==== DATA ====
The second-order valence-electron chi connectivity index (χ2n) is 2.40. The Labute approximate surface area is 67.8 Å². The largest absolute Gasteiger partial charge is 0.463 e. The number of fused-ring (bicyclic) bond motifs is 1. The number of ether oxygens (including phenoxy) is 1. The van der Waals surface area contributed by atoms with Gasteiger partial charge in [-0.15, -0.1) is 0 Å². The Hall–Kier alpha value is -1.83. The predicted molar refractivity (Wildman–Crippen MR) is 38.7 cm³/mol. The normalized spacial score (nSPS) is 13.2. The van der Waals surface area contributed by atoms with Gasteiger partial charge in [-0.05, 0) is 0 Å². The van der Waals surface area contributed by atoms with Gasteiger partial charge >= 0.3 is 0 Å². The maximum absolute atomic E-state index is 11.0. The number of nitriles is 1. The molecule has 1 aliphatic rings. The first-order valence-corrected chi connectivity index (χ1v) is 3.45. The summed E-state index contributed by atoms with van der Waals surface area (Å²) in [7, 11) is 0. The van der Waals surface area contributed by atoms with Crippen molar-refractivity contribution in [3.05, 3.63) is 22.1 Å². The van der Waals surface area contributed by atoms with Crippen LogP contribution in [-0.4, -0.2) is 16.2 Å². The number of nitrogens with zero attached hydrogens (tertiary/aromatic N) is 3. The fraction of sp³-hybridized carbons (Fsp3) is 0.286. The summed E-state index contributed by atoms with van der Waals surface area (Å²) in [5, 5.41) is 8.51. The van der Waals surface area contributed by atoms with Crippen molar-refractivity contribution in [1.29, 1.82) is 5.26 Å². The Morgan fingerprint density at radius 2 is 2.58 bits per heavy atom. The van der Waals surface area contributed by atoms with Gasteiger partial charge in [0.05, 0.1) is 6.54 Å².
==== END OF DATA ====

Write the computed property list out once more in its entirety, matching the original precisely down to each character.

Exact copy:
The second-order valence-electron chi connectivity index (χ2n) is 2.40. The Labute approximate surface area is 67.8 Å². The largest absolute Gasteiger partial charge is 0.463 e. The number of fused-ring (bicyclic) bond motifs is 1. The number of ether oxygens (including phenoxy) is 1. The van der Waals surface area contributed by atoms with Gasteiger partial charge in [-0.15, -0.1) is 0 Å². The Hall–Kier alpha value is -1.83. The predicted molar refractivity (Wildman–Crippen MR) is 38.7 cm³/mol. The normalized spacial score (nSPS) is 13.2. The van der Waals surface area contributed by atoms with Gasteiger partial charge in [-0.05, 0) is 0 Å². The van der Waals surface area contributed by atoms with Gasteiger partial charge >= 0.3 is 0 Å². The maximum absolute atomic E-state index is 11.0. The number of nitriles is 1. The molecule has 1 aliphatic rings. The first-order valence-corrected chi connectivity index (χ1v) is 3.45. The summed E-state index contributed by atoms with van der Waals surface area (Å²) in [7, 11) is 0. The van der Waals surface area contributed by atoms with Crippen molar-refractivity contribution in [3.05, 3.63) is 22.1 Å². The van der Waals surface area contributed by atoms with Crippen LogP contribution in [-0.4, -0.2) is 16.2 Å². The number of nitrogens with zero attached hydrogens (tertiary/aromatic N) is 3. The fraction of sp³-hybridized carbons (Fsp3) is 0.286. The summed E-state index contributed by atoms with van der Waals surface area (Å²) in [5, 5.41) is 8.51. The van der Waals surface area contributed by atoms with Crippen molar-refractivity contribution in [1.29, 1.82) is 5.26 Å². The Morgan fingerprint density at radius 2 is 2.58 bits per heavy atom. The van der Waals surface area contributed by atoms with Gasteiger partial charge in [0.05, 0.1) is 6.54 Å².